For women, it is a little more complicated. You need to first multiply your age by 0.88. You then need to subtract the answer you got from 206, and this will give you your maximum heart rate. For example: 206 – (0.88 x 30) = 179.6
As you can see from the examples above, there is a vast difference in maximum heart rates between a 30-year-old man and a 30-year-old woman.
Next Is Calculating Your Resting Heart Rate
The easiest way to calculate a good average resting heart rate is to take your pulse in the morning before you get out of bed. You will need to do this for a few days and see what the average is of your heart rate over those days. I would suggest doing it for 5 consecutive days to get a decent accuracy in your answer. I am going to be using a resting heart rate of 80bpm for the rest of this article.
Now You Need To Calculate Your Heart Rate Reserve
This is really easy to calculate. All you need to do is subtract your resting heart rate from your maximum heart rate. For example: 30 year old man: 190 – 80 = 110 and for a 30 year old woman: 179 – 80 = 99.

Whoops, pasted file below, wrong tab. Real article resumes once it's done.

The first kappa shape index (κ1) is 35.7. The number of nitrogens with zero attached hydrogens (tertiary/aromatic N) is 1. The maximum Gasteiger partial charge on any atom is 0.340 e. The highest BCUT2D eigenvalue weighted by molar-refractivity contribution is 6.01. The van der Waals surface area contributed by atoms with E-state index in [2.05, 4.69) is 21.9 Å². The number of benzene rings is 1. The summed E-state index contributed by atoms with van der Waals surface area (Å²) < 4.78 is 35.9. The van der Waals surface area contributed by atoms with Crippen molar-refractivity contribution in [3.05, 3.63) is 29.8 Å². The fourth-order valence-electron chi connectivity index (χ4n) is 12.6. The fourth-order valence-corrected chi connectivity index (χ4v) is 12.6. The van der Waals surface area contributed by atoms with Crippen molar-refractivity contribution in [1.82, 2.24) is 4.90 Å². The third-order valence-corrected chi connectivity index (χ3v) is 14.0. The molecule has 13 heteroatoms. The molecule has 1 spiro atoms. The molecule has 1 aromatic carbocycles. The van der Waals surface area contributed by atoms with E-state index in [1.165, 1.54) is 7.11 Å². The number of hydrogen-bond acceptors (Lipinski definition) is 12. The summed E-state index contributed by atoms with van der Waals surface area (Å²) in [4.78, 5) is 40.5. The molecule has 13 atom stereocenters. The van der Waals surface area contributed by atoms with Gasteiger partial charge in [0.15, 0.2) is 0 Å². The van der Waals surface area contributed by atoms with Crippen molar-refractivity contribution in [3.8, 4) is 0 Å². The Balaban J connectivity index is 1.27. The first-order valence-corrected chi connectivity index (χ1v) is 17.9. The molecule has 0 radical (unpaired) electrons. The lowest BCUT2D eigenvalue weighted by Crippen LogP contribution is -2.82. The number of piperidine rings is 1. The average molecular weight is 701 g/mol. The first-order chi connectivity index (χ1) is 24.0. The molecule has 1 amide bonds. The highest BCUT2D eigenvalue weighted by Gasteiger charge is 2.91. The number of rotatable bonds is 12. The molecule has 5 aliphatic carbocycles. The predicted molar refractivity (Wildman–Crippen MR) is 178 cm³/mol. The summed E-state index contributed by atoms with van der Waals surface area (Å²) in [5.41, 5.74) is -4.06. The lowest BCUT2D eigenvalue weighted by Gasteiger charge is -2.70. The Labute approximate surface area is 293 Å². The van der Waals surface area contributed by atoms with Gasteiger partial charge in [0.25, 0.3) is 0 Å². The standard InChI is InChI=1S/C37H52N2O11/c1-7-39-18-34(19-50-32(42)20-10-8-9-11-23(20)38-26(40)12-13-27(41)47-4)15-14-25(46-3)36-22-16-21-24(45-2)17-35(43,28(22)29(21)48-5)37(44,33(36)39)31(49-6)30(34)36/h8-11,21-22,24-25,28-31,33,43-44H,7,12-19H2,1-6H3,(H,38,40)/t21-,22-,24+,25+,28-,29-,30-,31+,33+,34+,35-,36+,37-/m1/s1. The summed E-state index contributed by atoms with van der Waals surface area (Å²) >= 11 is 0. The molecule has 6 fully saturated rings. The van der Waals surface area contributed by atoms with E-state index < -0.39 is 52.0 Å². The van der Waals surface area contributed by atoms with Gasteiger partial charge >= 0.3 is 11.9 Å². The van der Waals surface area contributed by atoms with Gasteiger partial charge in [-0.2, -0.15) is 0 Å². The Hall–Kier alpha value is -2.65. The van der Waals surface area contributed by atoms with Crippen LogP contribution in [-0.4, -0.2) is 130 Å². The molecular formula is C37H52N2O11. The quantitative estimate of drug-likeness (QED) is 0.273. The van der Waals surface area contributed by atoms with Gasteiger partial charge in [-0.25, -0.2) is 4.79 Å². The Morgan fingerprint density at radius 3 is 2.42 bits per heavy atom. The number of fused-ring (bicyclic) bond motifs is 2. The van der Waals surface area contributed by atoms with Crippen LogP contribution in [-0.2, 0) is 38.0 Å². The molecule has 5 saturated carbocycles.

Now that you have your maximum, resting, and reserve heart rates, you are ready to start finding out what is the best heart rate for your goals.
Let’s start with the one heart rate zone that is great for beginners.
Aerobic Training Heart-Rate Range For Fat Burning
The fat-burning zone lies between 50 and 75 percent of your heart-rate reserve. I am going to be using the above heart rate reserve example of 110 to demonstrate.
Take your reserve heart rate (110) and multiply it by 0.5. In this case, the answer is 55. And then do the same multiplying your reserve heart rate by 0.75. Which gives me an answer of 82.5, but lets just round it off to 82.
You now need to add your resting heart rate to both of the above answers:
55 + 80 = 135
82 + 80 = 162
These 2 answers are your 50% and 75% heart rates respectively. This means that you need to keep your heart rate between 135bpm and 162bpm if you want to target your workout at losing weight.
Aerobic Training Heart Rate For Fitness
The range required to improve aerobic endurance is higher than that needed for fat burning, between 75 and 85 percent of your heart rate reserve
Using the same method above, instead of using 55 as the starting percentage, you need to use 75. So the calculation will look like this: